Introduction This chapter examines the ways that two Japanese-style gardens in Portland, Oregon, provide places for learning about aesthetics and between cultures, and for maintaining constructs of cultural identity. It builds on the belief that gardens can function as places of learning (like ‘classrooms’ outside schools), as museum collections and curatorial constructions of culturally significant knowledge, and as artworks. As learning sites, these Portland gardens function as places where visitors can enjoy aesthetically rich somatic experiences while
power. Indo-China was bound to be considered a special case by the Vichy regime and the Free French movement. A valuable colonial federation in peacetime, it was none the less considered virtually indefensible before the fall of France. The development of a coexistence policy between Jean Decoux’s administration and the Japanese military was never equivalent to Vichy
contestation of knowledge and its absence. The major part of this chapter deals with the new medical high technology of organ transplantation. Despite the mounting pressure from outside and some from within the medical profession, the Japanese have shown remarkable resistance to the notions of brain death and organ transplantation. I argue that the new medical technology is an outgrowth of Enlightenment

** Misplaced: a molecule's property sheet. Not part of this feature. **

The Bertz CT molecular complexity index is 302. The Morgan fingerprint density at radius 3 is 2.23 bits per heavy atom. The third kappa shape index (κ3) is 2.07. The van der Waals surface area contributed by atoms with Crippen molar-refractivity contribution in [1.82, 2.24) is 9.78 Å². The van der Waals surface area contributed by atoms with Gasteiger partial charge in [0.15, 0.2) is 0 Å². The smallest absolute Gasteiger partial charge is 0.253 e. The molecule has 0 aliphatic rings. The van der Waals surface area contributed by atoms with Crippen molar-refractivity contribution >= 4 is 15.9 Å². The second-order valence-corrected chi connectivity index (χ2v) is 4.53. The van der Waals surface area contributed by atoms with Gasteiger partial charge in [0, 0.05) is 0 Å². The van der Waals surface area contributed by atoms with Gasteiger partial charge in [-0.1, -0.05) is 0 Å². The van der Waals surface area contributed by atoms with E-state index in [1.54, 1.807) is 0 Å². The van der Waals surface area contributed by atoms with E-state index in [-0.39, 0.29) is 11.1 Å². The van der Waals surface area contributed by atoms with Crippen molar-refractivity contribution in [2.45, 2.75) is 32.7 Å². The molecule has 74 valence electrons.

From the start of the Cold War to the presidency of Donald Trump, nuclear weapons have been central to the internal dynamics of US alliances in Europe and Asia. But cooperation on policy, strategy, posture and deployment of US nuclear weapons has varied significantly between US alliances and over time. Partners in Deterrence goes beyond traditional accounts that focus on deterrence and reassurance in US nuclear policy, and instead places the objectives and influence of US allies at the centre of analysis. Through a series of case studies informed by a rigorous analytical framework, it reveals that US allies have wielded significant influence in shaping nuclear weapons cooperation with the US in ways that reflect their own, often idiosyncratic, objectives. Combining in-depth empirical analysis with an accessible theoretical lens, Partners in Deterrence provides important lessons for contemporary policy makers and makes an essential contribution to existing scholarship on alliances and nuclear weapons.